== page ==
Protestant churches confess apartheid failings

Apartheid in South Africa pushed racial segregation to extremes Keystone Archive

Switzerland's federation of Protestant churches has expressed regret that it failed to do more to defend the victims of apartheid in South Africa.

This content was published on April 22, 2004 - 19:33

Critics have welcomed the move, but say that much still has to be done to compensate those wronged by the white government.

Speaking on Thursday, federation president Thomas Wipf said three separate research projects had shown that the church body had taken the wrong approach towards apartheid South Africa.

The admission comes as South Africa marks ten years of multiracial democracy.

The federation had already admitted in 2001 it hadn't done enough for the victims of racial segregation or sufficiently supported those opposed to the South African regime.

The research projects were intended to clarify the reasons for the churches’ inaction.

"From a theological viewpoint, condemning apartheid was obvious," said Paul Schneider, the federation vice-president. "But at that time, we had trouble formulating an official position."

Swiss mediators

During apartheid, the Swiss Protestant churches tried to position themselves as mediators between the South African government and their opponents.

"They chose alternative positions that led them to talk with the apartheid regime and the churches collaborating with it," said Eric Morier-Genoud, who studied the role of Swiss churches in apartheid South Africa.

"They felt this was more constructive and probably kind of Swiss."

Morier-Genoud told swissinfo that the Protestant churches were perfectly aware of what was going on in South Africa at the time. "There was a strong debate within the federation, and then they voted on how to proceed."

The academic adds that the federation's structure meant that it did not rally behind one opinion, unlike the Catholic Church.

"People in Zurich, who were close to the banks and the economy, were against outright opposition," he said, "While Protestants in Neuchâtel were opposed to the apartheid regime."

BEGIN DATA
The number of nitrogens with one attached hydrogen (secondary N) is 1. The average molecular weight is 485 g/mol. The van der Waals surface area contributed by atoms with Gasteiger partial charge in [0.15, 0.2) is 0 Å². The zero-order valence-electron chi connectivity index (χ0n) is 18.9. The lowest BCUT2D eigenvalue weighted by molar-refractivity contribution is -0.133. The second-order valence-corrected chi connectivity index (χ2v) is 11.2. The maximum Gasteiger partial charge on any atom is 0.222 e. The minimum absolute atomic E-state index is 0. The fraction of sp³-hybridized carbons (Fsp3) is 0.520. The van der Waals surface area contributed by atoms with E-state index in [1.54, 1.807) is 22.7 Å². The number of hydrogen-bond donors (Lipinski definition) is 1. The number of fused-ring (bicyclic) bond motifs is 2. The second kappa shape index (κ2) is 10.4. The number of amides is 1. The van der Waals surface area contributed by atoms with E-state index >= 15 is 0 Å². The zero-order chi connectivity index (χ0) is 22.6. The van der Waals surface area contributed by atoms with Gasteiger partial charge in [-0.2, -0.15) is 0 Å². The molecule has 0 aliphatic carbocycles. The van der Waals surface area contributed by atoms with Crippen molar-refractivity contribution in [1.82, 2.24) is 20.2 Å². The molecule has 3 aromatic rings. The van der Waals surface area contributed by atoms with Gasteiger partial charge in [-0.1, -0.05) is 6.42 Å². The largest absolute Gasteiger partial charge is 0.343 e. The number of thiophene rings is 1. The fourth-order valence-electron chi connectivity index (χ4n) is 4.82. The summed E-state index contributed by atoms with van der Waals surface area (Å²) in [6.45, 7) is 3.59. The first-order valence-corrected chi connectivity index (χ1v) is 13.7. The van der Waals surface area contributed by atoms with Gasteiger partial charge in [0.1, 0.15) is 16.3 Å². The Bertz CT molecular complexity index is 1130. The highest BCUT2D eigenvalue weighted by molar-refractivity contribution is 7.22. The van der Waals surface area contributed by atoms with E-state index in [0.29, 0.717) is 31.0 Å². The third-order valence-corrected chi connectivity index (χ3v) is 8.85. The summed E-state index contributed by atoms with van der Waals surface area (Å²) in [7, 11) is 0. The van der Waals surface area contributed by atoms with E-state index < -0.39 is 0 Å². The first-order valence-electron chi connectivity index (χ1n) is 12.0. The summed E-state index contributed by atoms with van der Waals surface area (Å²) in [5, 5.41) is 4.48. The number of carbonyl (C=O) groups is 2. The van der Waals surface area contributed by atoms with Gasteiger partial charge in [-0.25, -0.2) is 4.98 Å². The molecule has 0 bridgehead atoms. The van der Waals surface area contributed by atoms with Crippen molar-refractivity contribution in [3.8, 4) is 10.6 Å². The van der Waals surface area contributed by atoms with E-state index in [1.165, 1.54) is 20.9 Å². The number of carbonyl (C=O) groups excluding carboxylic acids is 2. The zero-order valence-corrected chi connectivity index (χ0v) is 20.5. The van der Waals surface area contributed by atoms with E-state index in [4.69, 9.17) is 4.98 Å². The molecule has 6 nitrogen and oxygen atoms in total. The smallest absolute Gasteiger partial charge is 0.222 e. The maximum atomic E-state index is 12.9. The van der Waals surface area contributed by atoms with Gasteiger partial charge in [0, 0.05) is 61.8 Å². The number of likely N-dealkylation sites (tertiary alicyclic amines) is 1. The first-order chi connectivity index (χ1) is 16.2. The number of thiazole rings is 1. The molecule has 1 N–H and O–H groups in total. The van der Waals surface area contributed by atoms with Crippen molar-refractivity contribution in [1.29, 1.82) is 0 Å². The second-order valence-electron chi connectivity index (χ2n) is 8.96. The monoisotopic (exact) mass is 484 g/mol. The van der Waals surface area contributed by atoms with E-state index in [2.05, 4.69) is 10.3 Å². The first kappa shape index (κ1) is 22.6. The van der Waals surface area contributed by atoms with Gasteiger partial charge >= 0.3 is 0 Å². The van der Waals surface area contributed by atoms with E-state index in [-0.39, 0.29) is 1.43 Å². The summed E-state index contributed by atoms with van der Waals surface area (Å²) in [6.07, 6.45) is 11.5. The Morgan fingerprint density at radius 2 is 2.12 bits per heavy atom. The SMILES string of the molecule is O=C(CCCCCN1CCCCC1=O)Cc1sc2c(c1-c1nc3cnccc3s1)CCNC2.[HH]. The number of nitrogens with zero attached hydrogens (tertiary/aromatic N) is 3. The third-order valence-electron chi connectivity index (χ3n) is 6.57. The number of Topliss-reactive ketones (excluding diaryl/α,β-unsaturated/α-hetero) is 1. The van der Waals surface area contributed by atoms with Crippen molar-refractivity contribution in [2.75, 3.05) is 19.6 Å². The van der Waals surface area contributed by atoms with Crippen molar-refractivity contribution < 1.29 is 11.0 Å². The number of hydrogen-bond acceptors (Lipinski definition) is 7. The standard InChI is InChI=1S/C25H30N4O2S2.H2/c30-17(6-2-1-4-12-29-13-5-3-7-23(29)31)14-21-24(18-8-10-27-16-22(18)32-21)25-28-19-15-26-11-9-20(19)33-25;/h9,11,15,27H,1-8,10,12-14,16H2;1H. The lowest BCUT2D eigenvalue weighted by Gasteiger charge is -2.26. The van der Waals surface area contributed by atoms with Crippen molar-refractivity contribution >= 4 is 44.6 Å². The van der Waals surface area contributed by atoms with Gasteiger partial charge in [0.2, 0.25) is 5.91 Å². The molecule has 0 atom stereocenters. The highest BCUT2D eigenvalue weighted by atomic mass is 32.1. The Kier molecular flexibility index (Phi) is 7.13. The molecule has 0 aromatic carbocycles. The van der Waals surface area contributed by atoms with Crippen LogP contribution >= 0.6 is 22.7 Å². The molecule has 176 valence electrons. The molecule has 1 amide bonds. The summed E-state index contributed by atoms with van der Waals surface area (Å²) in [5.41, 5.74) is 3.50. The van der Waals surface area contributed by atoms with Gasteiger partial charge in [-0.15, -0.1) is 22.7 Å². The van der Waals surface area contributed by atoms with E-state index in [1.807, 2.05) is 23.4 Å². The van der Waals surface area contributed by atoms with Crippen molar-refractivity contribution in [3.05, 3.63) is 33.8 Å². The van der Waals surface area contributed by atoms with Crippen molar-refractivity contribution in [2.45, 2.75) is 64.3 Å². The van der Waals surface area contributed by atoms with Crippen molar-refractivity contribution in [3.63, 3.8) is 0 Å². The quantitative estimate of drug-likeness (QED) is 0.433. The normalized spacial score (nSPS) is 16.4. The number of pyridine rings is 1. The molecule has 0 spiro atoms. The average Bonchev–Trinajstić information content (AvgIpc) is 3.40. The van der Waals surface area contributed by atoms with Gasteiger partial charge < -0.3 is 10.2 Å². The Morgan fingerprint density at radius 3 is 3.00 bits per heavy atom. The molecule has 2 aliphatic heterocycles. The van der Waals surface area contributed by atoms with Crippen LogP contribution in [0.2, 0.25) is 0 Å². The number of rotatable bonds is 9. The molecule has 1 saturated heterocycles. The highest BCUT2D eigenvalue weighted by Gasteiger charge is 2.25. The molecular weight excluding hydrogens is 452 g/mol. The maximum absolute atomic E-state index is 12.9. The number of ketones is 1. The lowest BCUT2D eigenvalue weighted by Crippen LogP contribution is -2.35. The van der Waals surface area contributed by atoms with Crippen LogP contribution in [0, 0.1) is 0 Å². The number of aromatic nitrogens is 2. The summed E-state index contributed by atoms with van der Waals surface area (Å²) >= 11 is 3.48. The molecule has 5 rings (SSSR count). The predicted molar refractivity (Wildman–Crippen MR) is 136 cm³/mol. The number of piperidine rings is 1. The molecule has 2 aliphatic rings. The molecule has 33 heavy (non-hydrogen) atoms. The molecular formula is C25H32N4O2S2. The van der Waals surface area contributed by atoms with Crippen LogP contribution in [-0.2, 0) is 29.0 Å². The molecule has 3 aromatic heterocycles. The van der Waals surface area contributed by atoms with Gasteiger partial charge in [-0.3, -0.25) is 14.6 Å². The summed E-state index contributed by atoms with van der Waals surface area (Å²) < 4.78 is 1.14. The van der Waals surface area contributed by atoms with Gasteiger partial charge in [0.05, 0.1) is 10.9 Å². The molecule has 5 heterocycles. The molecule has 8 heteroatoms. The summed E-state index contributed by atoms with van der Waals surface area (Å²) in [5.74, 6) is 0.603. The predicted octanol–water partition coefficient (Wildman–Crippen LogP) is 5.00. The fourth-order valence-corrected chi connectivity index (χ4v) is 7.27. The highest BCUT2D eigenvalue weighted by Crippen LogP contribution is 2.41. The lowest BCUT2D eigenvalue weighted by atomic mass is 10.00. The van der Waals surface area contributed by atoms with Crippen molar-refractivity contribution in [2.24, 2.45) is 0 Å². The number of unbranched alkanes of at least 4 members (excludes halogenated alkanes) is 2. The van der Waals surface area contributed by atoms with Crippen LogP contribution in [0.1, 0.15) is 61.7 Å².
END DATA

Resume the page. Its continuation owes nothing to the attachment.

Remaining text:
But he added that the Swiss Catholic Church had also failed to confront apartheid.


The federation has faced criticism it did not do enough to bring about the end of apartheid.

"The World Alliance of Reformed Churches called apartheid a sin in 1982," said Mascha Madörin of Aktion Finanzplatz Schweiz, a group monitoring the Swiss financial system.

Madörin, who is coordinating the Apartheid Debt and Reparations Campaign in Switzerland, told swissinfo the church body had supported dialogue with the apartheid regime, even though local South African churches were calling for international sanctions.

And while she welcomes the federation’s expressions of regret, she doubts it will really change anything.

“The federation still needs to pay more attention to the South African churches’ discussions about apartheid-era claims against Swiss companies,” she said.

Morier-Genoud agrees that collaborating with South Africa's regime was a mistake. "The apartheid government used the Protestant churches' position to legitimise its own existence," he added.

One voice

Schneider told swissinfo that the federation now regrets its earlier decisions and accepts the criticism. "We regret we did no pay enough attention to those calling for an end to apartheid," he said.

The federation now intends to overcome some of its shortcomings and will align its position more closely with that of the World Alliance of Reformed Churches. It will draw up guidelines for its international activities.

"We intend to make sure we speak with one voice within the federation," Schneider told swissinfo. "We will also make sure there is a clear distinction between theology and politics in the future."

swissinfo, Scott Capper

In brief

Switzerland's Protestant churches have admitted they failed to do enough to help the victims of apartheid in South Africa.

The Swiss federation of Protestant churches and the Catholic bishops conference did not condemn racial segregation in South Africa.

The Protestant churches' inaction has been partially blamed on the federation's democratic structure, which gave conservatives with strong ties to finance and business a bigger voice.

But critics say that the church body should have aligned itself with international bodies condemning apartheid.

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